Joan of Arc
Joan was born a peasant girl in eastern France. Claiming divine guidance, she led the French army to several important victories during the Hundred Years’ War, including the siege of Orleans which had been going on under military commanders for more than 8 months and which Joan ended in only 9 days, a feat which later paved the way for the coronation of Charles VII of France. She was captured and transferred to the English in exchange for money, put on trial by the pro-English Bishop Pierre Cauchon for charges of “insubordination and heterodoxy”, and was burned at the stake for heresy when she was only 19 years old.
Twenty-five years after her martyrdom, an inquisitorial court authorized by Pope Callixtus III examined the trial, pronounced her innocent, and declared her a martyr. Joan of Arc was beatified in 1909 and canonized in 1920. She is – along with St. Denis, St. Martin of Tours, St. Louis IX, and St. Theresa of Lisieux – one of the patron saints of France.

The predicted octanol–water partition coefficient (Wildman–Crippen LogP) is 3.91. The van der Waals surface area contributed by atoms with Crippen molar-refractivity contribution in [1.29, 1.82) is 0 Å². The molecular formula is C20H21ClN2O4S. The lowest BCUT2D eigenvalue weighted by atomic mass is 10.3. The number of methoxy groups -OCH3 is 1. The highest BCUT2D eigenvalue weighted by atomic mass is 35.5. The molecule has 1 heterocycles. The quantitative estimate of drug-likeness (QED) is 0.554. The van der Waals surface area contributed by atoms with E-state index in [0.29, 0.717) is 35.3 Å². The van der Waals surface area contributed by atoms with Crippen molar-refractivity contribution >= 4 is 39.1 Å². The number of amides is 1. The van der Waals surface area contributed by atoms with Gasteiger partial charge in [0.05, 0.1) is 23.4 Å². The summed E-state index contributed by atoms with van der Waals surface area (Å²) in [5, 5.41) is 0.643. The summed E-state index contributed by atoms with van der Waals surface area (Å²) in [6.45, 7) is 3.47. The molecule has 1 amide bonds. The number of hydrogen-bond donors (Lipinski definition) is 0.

I have not discovered such courage and resolve displayed through history by someone so young.